In times of crisis, the Fed can lend more or less directly to businesses and governments using its emergency authorities. The Secretary of the Treasury, Steven Mnuchin, must approve the programs and the Treasury department supports the programs with a layer of funding intended to absorb the losses.
The actions of the central bank to date, taken when the Treasury had far less money to provide a safeguard, offer a glimpse of how it could use the new credits.
For individuals: Indirectly. The Fed implements a lending program that provides eligible businesses with cheap loans in exchange for asset-backed securities – essentially, debt pools – built on newly issued credit card debt, student loans, loans automobiles and the like. By creating a great incentive, the program should make loans available and cheaper for consumers.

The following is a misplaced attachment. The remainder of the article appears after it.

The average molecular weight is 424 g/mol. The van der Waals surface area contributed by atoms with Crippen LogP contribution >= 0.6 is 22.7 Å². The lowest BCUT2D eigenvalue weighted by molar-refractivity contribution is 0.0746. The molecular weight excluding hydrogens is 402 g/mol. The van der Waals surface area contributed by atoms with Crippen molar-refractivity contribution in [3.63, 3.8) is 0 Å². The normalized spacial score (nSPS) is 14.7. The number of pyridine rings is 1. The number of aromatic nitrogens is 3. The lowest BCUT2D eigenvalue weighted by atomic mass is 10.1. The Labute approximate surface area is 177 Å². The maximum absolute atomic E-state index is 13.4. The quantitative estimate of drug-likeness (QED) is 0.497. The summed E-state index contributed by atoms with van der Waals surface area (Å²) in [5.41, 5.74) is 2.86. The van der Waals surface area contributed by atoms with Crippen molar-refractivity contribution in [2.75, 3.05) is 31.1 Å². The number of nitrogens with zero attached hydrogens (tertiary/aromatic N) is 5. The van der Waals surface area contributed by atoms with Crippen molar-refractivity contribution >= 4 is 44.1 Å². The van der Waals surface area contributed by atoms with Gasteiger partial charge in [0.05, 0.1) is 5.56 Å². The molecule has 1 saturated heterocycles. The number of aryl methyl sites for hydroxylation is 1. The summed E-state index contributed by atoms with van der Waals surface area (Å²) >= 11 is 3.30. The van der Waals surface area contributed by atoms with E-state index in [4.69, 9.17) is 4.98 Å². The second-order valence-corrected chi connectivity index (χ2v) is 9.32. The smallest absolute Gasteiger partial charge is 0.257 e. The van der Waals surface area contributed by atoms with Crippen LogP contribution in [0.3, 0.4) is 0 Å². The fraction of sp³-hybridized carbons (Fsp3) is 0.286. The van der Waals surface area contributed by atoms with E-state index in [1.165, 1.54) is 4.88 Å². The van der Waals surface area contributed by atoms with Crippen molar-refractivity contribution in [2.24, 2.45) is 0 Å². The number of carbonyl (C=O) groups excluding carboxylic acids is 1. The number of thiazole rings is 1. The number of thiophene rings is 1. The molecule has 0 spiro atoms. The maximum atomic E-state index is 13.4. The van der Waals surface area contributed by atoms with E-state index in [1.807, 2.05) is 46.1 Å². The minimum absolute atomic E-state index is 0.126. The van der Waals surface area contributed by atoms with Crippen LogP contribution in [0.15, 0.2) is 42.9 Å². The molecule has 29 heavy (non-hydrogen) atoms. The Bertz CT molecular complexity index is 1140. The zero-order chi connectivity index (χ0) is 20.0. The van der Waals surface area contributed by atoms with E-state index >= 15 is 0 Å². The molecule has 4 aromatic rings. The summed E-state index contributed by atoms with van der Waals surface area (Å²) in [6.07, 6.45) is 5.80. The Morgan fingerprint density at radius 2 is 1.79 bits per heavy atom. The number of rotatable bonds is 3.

For small businesses: The main support for small businesses comes from the Small Business Administration, but the Fed also takes bundles of business loans as collateral for loans, which could help small businesses access financing. And the central street business loan program, which has so far been in little detail, should help businesses too large to qualify for small business loans but too small to have easy access to capital markets.
For large companies: The Fed has unveiled several programs to help. One will support a type of short-term financing known as commercial paper, and another will buy corporate debt. A third program will buy newly issued debt or provide direct business loans.
For local governments: The Fed has unveiled programs to help municipal bond markets by allowing banks to use certain types of local debt as collateral to access loans. But authorities have stopped buying local debt, and many lawmakers are urging them to think bigger.